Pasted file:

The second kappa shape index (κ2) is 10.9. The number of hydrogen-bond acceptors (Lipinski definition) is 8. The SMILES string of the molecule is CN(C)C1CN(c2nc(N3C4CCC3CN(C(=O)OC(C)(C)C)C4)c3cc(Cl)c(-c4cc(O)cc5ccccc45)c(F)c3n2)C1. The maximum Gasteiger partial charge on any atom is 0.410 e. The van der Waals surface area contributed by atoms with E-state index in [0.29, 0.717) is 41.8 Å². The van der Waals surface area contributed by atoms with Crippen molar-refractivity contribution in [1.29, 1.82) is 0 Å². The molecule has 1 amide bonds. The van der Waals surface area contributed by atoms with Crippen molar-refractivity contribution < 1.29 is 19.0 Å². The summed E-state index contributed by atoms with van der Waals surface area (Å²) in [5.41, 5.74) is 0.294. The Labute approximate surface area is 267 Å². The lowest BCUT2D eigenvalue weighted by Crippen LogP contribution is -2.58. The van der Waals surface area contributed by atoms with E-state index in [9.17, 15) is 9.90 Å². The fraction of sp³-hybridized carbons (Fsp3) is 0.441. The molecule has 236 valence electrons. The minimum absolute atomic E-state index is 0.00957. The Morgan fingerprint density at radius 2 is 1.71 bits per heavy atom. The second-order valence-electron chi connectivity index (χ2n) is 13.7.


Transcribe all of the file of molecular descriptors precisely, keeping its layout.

The second kappa shape index (κ2) is 10.9. The number of hydrogen-bond acceptors (Lipinski definition) is 8. The SMILES string of the molecule is CN(C)C1CN(c2nc(N3C4CCC3CN(C(=O)OC(C)(C)C)C4)c3cc(Cl)c(-c4cc(O)cc5ccccc45)c(F)c3n2)C1. The maximum Gasteiger partial charge on any atom is 0.410 e. The van der Waals surface area contributed by atoms with E-state index in [0.29, 0.717) is 41.8 Å². The van der Waals surface area contributed by atoms with Crippen molar-refractivity contribution in [1.29, 1.82) is 0 Å². The molecule has 1 amide bonds. The van der Waals surface area contributed by atoms with Crippen molar-refractivity contribution < 1.29 is 19.0 Å². The summed E-state index contributed by atoms with van der Waals surface area (Å²) in [5.41, 5.74) is 0.294. The Labute approximate surface area is 267 Å². The lowest BCUT2D eigenvalue weighted by Crippen LogP contribution is -2.58. The van der Waals surface area contributed by atoms with E-state index in [9.17, 15) is 9.90 Å². The fraction of sp³-hybridized carbons (Fsp3) is 0.441. The molecule has 236 valence electrons. The minimum absolute atomic E-state index is 0.00957. The Morgan fingerprint density at radius 2 is 1.71 bits per heavy atom. The second-order valence-electron chi connectivity index (χ2n) is 13.7.